In mathematics, specifically in abstract algebra, a prime element of a commutative ring is an object satisfying certain properties similar to the prime numbers in the integers and to irreducible polynomials. Care should be taken to distinguish prime elements from irreducible elements, a similar concept which is the same in many rings.
An element of a commutative ring is said to be prime if it is not zero or a unit and whenever divides for some and in , then divides or divides . Equivalently, an element is prime if, and only if, the principal ideal generated by is a nonzero prime ideal.
Interest in prime elements comes from the Fundamental theorem of arithmetic, which asserts that each integer can be written in essentially only one way as 1 or −1 multiplied by a product of positive prime numbers. This led to the study of unique factorization domains, which generalize what was just illustrated in the integers.
Being prime is relative to which ring an element is considered to be in; for example, 2 is a prime element in Z but it is not in Z, the ring of Gaussian integers, since and 2 does not divide any factor on the right.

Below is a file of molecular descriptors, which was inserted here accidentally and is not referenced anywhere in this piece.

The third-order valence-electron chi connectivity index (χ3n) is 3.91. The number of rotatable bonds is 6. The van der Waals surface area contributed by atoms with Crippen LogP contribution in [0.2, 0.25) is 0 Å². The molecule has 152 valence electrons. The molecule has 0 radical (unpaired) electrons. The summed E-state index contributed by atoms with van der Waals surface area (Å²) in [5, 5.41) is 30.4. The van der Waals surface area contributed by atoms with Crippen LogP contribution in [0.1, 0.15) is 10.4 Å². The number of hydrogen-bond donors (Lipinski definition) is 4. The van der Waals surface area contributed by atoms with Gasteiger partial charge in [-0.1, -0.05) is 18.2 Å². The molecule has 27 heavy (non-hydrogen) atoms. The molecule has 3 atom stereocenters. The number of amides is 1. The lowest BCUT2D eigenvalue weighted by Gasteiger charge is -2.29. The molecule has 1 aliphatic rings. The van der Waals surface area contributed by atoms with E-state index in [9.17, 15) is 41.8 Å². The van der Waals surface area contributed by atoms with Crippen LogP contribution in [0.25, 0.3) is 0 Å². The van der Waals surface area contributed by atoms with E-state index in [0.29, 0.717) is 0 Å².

Connection with prime ideals
Prime elements should not be confused with irreducible elements. In an integral domain, every prime is irreducible but the converse is not true in general. However, in unique factorization domains, or more generally in GCD domains, primes and irreducibles are the same.
The following are examples of prime elements in rings:
- The integers ±2, ±3, ±5, ±7, ±11,... in the ring of integers Z
- the complex numbers (), 19, and () in the ring of Gaussian integers Z
- the polynomials and in the ring of polynomials over Z.
- Section III.3 of Hungerford, Thomas W. (1980), Algebra, Graduate Texts in Mathematics 73 (Reprint of 1974 ed.), New York: Springer-Verlag, ISBN 978-0-387-90518-1, MR 0600654
- Jacobson, Nathan (1989), Basic algebra. II (2 ed.), New York: W. H. Freeman and Company, pp. xviii+686, ISBN 0-7167-1933-9, MR 1009787